China’s future low carbon leaders learn from energy industry experts

Reading time: 4 minutes
26 May 2015

BEIJING: The Future Academy, The Climate Group’s program to train low carbon leaders of the future, held a workshop with China's top energy industry experts to brief the young entrepreneurs on the country's fast-growing clean energy markets.

Future Academy's 2015 term started last month, and includes participation from some of China’s biggest companies, Trina Solar, Elion Group, Xin Ao Concrete Group, Tianjin Lishen Battery, Huiyuan Group and Ciming Checkup, who act as official ‘case studies’ for the students. 

As part of the new 2015 term, a one-day workshop was held at Tsinghua University chaired by Dr. Kejun Jiang, the Energy Research Institute of the NDRC, with four other energy industry experts and more than 80 candidates from both the Tsinghua MBA program and Future Academy.

Dr. Jiang kicked-off the workshop by giving an overview of the Chinese government’s Energy Development Strategy Action Plan, which covers from now until 2020 and is central to China’s “ecological progress” plan. The Action Plan sets a clear goal that by 2020, coal consumption will dip to 4.2 billion tons and energy self-sufficiency will reach an impressive 85%.

Explaining how these environmental goals are helping pave the way for huge clean energy growth in China, Dr. Jiang said: “PM 2.5 [particulate matter – partly hazardous solid and gas particles which are in the air] has now reached unhealthy levels, which is increasing serious public concerns. But China’s notorious air pollution has also triggered a clean energy revolution. The government has recently revealed a multi-pronged air-pollution battle plan, including this Action Plan, which emphasizes controlling excessive growth of energy consumption and improving energy efficiency. This means further tightening the constraints of high energy-consuming industries, and those with excess capacity of total energy consumption”.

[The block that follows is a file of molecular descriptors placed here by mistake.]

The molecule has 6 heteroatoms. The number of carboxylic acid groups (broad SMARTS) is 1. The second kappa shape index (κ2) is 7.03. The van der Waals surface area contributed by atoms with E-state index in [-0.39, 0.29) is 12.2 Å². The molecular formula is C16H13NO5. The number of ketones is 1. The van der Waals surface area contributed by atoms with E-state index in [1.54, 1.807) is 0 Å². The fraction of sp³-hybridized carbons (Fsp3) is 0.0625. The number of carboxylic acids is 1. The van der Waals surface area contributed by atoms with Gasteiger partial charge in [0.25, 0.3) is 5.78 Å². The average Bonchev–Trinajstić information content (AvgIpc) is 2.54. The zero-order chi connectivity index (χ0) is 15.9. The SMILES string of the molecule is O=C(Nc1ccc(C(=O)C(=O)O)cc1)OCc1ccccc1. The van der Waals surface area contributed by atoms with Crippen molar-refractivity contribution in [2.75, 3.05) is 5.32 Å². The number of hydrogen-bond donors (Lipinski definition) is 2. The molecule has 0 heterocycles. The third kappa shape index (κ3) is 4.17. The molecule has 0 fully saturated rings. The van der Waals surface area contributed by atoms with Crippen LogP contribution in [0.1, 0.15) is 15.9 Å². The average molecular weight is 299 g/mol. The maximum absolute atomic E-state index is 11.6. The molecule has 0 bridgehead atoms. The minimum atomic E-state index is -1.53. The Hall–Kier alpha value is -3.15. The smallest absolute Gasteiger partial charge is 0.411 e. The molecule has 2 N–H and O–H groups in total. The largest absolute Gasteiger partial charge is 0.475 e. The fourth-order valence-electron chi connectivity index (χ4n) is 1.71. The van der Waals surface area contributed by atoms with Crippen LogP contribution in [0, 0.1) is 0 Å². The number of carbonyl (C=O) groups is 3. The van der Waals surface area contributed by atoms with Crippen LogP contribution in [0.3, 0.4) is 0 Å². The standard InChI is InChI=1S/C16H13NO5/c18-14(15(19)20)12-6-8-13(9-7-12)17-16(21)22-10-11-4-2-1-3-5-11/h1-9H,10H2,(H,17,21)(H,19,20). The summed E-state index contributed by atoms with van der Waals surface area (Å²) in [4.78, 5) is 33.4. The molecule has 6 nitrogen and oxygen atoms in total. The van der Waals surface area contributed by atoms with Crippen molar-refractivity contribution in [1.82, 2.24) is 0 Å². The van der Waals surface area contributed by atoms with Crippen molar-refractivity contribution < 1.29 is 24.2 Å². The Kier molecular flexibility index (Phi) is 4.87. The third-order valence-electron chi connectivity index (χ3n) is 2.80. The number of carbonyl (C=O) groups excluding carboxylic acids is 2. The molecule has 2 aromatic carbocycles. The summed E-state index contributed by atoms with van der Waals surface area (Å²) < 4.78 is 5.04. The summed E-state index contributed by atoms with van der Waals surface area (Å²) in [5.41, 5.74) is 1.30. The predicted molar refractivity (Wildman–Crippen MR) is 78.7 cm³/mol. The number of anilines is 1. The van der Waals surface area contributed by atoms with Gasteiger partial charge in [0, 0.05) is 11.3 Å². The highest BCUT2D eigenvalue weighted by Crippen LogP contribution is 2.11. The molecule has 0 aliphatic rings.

In order to achieve China’s energy conservation goals, part of the plan focuses on upgrading energy-efficiency in the energy, construction and transportation industries. Dr. Jiang talked the students through high energy-consuming sectors in China, such as steel, cement and glass, and anticipated that the various industries are set to reach peak energy consumption in 2015.

Reaching this imminent target will ensure China’s greenhouse gas output will peak around 2030 and also boost the share of non-fossil fuels in primary energy consumption to around 20% by 2030. For example, part of China’s emission reduction plan includes the promotion of electric vehicles, and China has set a target of around 300,000 new energy vehicles to be used in public transportation and logistics by 2020.

Two panel discussions followed Dr. Jiang’s presentation, which were focused on China’s energy landscape, and how clean energy investment could rise under the country’s low carbon strategy.